Pastoral transformation : Shifta-war, livelihood, and gender perspectives among the Waso Borana in Northern Kenya
MetadataShow full item record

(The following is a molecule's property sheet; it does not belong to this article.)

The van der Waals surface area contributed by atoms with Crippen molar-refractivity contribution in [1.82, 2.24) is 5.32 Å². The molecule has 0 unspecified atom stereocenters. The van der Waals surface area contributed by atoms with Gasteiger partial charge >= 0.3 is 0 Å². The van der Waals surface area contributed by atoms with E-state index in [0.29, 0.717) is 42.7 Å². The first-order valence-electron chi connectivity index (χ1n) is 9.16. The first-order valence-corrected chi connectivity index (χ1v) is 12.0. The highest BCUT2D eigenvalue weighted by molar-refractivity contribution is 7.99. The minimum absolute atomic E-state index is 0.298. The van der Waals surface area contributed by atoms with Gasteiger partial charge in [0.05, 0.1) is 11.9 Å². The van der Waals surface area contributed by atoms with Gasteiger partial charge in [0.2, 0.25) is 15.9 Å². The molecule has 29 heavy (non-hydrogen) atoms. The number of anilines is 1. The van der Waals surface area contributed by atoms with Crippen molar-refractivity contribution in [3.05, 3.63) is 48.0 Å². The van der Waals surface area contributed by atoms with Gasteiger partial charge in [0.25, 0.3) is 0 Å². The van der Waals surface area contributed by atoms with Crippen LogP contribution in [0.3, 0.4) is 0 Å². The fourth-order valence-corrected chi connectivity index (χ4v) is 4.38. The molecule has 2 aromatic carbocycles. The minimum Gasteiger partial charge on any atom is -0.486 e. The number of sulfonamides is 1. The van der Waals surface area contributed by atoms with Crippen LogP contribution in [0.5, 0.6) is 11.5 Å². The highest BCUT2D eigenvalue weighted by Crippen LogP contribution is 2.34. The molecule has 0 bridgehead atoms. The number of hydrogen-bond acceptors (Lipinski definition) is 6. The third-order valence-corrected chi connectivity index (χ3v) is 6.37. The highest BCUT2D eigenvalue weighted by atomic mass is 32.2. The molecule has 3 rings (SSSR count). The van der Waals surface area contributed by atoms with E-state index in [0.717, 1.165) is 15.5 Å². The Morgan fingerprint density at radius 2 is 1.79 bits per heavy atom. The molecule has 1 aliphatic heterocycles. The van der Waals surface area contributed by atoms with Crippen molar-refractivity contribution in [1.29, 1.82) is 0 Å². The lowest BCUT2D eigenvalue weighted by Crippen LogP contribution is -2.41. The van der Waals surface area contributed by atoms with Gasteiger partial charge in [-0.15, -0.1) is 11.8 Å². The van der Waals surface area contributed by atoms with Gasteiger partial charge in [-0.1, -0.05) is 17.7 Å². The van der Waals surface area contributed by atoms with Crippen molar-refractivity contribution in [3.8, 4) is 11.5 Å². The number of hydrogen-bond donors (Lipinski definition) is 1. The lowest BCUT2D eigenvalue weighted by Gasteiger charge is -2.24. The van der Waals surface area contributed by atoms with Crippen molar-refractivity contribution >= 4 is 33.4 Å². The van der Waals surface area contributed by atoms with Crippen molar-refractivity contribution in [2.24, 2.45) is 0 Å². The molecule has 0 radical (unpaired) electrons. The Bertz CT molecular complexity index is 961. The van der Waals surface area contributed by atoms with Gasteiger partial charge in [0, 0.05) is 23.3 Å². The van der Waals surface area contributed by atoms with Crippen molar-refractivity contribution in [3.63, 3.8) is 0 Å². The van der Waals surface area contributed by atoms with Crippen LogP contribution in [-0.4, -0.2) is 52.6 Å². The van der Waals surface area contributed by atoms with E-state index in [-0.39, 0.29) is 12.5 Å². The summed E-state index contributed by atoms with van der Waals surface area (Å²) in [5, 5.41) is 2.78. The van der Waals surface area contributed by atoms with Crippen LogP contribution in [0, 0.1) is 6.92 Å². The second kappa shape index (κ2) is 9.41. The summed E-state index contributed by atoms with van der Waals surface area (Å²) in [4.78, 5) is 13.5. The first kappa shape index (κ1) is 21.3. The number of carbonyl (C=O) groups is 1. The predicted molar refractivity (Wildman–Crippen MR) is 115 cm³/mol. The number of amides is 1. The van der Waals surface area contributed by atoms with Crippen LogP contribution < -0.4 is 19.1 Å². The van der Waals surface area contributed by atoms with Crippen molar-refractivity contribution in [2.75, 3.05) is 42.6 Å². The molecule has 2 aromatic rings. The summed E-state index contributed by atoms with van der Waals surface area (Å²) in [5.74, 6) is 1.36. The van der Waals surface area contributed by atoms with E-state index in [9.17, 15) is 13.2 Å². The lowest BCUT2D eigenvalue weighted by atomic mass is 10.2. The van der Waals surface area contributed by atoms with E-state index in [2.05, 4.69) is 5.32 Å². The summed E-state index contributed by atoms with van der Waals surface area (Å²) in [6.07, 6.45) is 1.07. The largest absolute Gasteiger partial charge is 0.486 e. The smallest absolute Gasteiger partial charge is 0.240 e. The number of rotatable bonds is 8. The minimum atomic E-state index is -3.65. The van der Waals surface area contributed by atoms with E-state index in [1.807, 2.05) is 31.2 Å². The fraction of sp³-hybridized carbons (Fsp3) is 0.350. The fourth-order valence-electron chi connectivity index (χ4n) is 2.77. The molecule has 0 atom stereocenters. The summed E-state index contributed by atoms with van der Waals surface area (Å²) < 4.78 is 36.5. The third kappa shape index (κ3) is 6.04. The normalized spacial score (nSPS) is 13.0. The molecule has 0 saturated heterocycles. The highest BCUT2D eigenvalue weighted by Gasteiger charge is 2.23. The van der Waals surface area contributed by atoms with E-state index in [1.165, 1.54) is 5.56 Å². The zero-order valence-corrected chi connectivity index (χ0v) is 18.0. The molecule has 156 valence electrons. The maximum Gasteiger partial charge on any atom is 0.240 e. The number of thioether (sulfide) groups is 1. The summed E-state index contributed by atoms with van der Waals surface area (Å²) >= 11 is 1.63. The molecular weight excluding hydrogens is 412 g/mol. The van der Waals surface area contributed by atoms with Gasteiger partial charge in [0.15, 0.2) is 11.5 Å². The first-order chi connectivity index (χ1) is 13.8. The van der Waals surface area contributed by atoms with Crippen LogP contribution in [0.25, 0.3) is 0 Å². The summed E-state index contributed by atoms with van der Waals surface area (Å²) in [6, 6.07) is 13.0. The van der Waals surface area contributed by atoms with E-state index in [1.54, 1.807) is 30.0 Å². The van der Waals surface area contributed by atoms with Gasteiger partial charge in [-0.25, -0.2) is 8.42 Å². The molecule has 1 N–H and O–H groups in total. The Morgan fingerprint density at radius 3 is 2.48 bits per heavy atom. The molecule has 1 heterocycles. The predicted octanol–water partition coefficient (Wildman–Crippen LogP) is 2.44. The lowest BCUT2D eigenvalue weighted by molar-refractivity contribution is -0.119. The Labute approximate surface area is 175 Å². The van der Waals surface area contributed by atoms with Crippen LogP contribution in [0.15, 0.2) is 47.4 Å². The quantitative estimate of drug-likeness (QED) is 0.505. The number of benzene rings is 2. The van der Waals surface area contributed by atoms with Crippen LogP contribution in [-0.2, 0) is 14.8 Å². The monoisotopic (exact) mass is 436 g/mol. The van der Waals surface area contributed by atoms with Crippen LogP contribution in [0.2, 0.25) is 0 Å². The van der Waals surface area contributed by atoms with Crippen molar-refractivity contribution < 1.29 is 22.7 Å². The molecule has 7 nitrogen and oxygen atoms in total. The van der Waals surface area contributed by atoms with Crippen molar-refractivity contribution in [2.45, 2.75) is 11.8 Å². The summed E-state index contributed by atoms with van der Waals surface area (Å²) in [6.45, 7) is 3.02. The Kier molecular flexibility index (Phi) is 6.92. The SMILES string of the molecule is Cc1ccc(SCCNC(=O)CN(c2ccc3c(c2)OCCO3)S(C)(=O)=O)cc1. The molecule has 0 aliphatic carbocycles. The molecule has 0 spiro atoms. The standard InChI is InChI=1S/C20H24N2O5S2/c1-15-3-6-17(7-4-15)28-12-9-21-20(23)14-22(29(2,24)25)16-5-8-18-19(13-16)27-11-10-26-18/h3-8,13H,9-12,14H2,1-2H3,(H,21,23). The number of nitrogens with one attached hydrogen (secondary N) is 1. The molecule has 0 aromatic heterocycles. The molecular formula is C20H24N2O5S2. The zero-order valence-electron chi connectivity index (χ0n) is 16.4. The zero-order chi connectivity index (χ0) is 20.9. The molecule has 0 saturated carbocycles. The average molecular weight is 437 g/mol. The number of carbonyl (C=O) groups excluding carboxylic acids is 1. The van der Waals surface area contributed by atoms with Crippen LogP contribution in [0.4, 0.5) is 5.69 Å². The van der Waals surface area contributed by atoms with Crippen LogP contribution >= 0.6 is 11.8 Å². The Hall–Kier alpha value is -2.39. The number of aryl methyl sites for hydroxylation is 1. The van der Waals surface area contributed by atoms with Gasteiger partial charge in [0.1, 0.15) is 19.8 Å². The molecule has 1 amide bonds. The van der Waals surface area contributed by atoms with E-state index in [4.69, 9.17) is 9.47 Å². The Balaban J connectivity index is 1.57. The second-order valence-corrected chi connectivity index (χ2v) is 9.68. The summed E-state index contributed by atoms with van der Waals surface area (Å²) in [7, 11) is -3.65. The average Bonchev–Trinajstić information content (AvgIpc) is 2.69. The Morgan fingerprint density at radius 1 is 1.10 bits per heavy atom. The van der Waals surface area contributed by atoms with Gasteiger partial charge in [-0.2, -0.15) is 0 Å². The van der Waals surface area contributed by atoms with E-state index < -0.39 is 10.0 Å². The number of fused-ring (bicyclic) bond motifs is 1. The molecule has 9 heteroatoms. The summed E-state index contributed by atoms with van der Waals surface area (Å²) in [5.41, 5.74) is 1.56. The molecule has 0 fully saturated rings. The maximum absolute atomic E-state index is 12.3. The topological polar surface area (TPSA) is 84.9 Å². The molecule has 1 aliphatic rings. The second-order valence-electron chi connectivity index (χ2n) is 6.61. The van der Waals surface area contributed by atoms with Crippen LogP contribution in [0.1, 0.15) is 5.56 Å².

This thesis is concerned with the analysis of external and internal drivers of pastoral transformation (i.e. conflicts), their long-term impact on the pastoral livelihood, and community response mechanisms. The thesis examines the roles of a secessionist war and subsequent banditry and violent conflicts in the socio-economic transformation of the Waso Borana pastoralists of Northern Kenya. The thesis shows that a drastic decline in pastoral production following socio-political upheavals in the early years of Kenya’s independence has had major ramifications for pastoral economy and societal coping strategies. The Waso Borana’s responses to pastoral decline reflect changes as well as continuity of the pastoral way of life. The main change is the shift from the total dependence on pastoral production to a diversified economy that includes non-pastoral activities. Changes and continuity can be seen in the gendered responses to pastoral transformation, particularly in the roles played by women as part of their household’s coping strategy. This thesis focuses specifically on how women engage in market economies and how they mobilise resources for their households using indigenous social networks. Moreover, the thesis examines external initiatives such as the introduction of formal women’s organisations as part of the development agenda pursued by the state and other development agencies. The thesis shows that processes of pastoral transformation are not linear but differ from one community to another and also between households within the same community. A fruitful insight into change and continuity in pastoral society cannot be adequately achieved without considering the peculiarity of the societal structure, historical background, and politics of a particular geographical location. In this regard, the thesis uses studies of three localities: Kinna, Kulamawe, and Merti, representing different livelihood strategies. Paper I examines the longterm impact of the Shifta war on Waso Borana pastoral production and societal responses. The main finding is that the protracted conflicts in the Waso rangeland resulted in human casualties, loss of livestock, and the displacement of populations. An assessment of livestock herd size in the three communities shows that households are not achieving the same levels of livestock growth compared to the pre-Shifta war period. The perception of the community is that the conflicts exacerbated the impact of environmental and economic turbulence. Recurrent drought, persistent banditry, and the changing ecology of the rangelands are blamed for the lack of recovery. The Shifta war has had numerous ramifications for the Waso Borana. Firstly, the massive loss of herds has had a long-term impact on pastoral economy, forcing many households out of pastoral production and into sedentary lifestyles. The responses of the community are discussed in papers II-IV. Paper II shows that the conflicts reordered the economic system of the community, as many households have been forced to diversify their livelihoods. The type of livelihood adopted varies according to specific conditions and opportunities in each site, in addition to household characteristics. At the household level, factors such as the wealth status of the household as well as the age and gender of the household head have an impact on the diversification strategy. However, the opportunities for remittances from informal and formal employment by members of the family do not have a significant impact. The study also found that, despite diversifying their livelihood by adding non-pastoral activities, pastoral production continues to be a major economic base for the majority of households in the area. People sell their livestock to generate capital to start businesses and also use the profits to purchase more livestock. Diversification and pastoral production are found to be complementary, rather than contradictory. In Paper III, I examine the impact of pastoral transformation on traditional roles, particularly of women. There are structural changes as women have become important players in the household food security. The finding is that women’s indigenous social networks, known as marro, manifest changes as well as continuities in the aftermath of the socio-economic transformation that followed the Shifta war. The continuity of marro is evident because all Waso Borana women participate in the social network, regardless of their social and economic status. The frequency of participation still varies with the needs and opportunities of the women. Across the three sites, factors such as the wealth status of the households and educational level of women have less impact on the frequency of participation. However, elderly women participate more in daily exchanges than young women. Comparing households with different livelihoods, it is evident that farming households have fewer reciprocal exchanges compared to others. Although, traditionally, food items were the more dominant form of marro exchange, today the sharing of labour is more popular. The introduction of cash loans within social networks is a new development for the Waso Borana. Introduction of the cash loan, however, transforms marro to a rational exchange and undermines its altruistic value. Paper IV presents a case on the growth of formal women’s organisations, also known as women´s groups, among the Waso Borana. The study found that the growth of women’s groups is linked to the decline in pastoral economy, availability of alternative sources of funds to alleviate household food security, growth of community development initiatives, and urbanisation. The perception of the Waso Borana is that women´s groups provide opportunities for economic gains as well as a space for socialising, learning, developing awareness of women’s rights, and networking. A scrutiny of group membership shows that the majority of members are from poor households. Participation is also higher among younger women. However, women’s awareness of their rights does not automatically translate to political empowerment of women at community level. The political glass ceiling is blamed on the patriarchal power structures that are dominant within the Borana society. The thesis concludes that pastoral communities are undergoing changes due to diverse external and internal pressures. Despite the challenges, pastoralism has proved to be resilient. This is evident from the fact that people continue to reinvest in pastoral production despite their involvement in other means of livelihood. This finding is essential for development agencies as it provides evidence that diversification does not indicate non-viability of pastoral production. Any development intervention in pastoral areas should therefore aim to complement pastoralism rather than replace it.